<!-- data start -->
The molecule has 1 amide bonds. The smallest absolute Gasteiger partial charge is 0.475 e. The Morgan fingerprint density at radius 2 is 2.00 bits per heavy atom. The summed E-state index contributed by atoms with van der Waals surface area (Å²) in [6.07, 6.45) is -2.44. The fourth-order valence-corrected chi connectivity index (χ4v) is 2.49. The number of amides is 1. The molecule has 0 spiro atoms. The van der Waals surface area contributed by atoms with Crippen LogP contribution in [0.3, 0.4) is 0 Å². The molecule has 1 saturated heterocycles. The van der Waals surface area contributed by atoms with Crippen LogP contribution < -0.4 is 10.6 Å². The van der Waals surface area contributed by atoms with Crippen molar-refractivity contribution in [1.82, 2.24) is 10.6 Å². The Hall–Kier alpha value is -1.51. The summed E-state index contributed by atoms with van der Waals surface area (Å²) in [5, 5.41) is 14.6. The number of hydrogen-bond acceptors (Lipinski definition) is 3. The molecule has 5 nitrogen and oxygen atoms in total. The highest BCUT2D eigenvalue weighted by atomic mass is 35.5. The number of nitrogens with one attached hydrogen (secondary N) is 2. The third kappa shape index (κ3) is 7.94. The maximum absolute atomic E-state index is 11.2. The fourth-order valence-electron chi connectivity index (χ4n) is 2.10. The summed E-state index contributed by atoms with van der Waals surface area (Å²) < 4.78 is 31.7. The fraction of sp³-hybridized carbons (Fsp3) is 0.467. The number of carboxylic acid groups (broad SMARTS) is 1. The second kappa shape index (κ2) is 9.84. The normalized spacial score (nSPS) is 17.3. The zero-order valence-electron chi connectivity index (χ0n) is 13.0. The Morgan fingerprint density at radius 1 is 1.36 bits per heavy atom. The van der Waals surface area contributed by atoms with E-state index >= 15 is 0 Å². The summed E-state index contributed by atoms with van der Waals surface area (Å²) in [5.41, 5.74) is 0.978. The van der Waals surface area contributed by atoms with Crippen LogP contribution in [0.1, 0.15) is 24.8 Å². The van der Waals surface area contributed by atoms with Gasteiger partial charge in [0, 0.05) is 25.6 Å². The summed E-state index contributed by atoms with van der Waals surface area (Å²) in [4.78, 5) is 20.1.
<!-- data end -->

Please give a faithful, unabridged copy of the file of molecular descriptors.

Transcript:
The molecule has 1 amide bonds. The smallest absolute Gasteiger partial charge is 0.475 e. The Morgan fingerprint density at radius 2 is 2.00 bits per heavy atom. The summed E-state index contributed by atoms with van der Waals surface area (Å²) in [6.07, 6.45) is -2.44. The fourth-order valence-corrected chi connectivity index (χ4v) is 2.49. The number of amides is 1. The molecule has 0 spiro atoms. The van der Waals surface area contributed by atoms with Crippen LogP contribution in [0.3, 0.4) is 0 Å². The molecule has 1 saturated heterocycles. The van der Waals surface area contributed by atoms with Crippen LogP contribution < -0.4 is 10.6 Å². The van der Waals surface area contributed by atoms with Crippen molar-refractivity contribution in [1.82, 2.24) is 10.6 Å². The Hall–Kier alpha value is -1.51. The summed E-state index contributed by atoms with van der Waals surface area (Å²) in [5, 5.41) is 14.6. The number of hydrogen-bond acceptors (Lipinski definition) is 3. The molecule has 5 nitrogen and oxygen atoms in total. The highest BCUT2D eigenvalue weighted by atomic mass is 35.5. The number of nitrogens with one attached hydrogen (secondary N) is 2. The third kappa shape index (κ3) is 7.94. The maximum absolute atomic E-state index is 11.2. The fourth-order valence-electron chi connectivity index (χ4n) is 2.10. The summed E-state index contributed by atoms with van der Waals surface area (Å²) < 4.78 is 31.7. The fraction of sp³-hybridized carbons (Fsp3) is 0.467. The number of carboxylic acid groups (broad SMARTS) is 1. The second kappa shape index (κ2) is 9.84. The normalized spacial score (nSPS) is 17.3. The zero-order valence-electron chi connectivity index (χ0n) is 13.0. The Morgan fingerprint density at radius 1 is 1.36 bits per heavy atom. The van der Waals surface area contributed by atoms with E-state index >= 15 is 0 Å². The summed E-state index contributed by atoms with van der Waals surface area (Å²) in [5.41, 5.74) is 0.978. The van der Waals surface area contributed by atoms with Crippen LogP contribution in [0.1, 0.15) is 24.8 Å². The van der Waals surface area contributed by atoms with Gasteiger partial charge in [0, 0.05) is 25.6 Å². The summed E-state index contributed by atoms with van der Waals surface area (Å²) in [4.78, 5) is 20.1.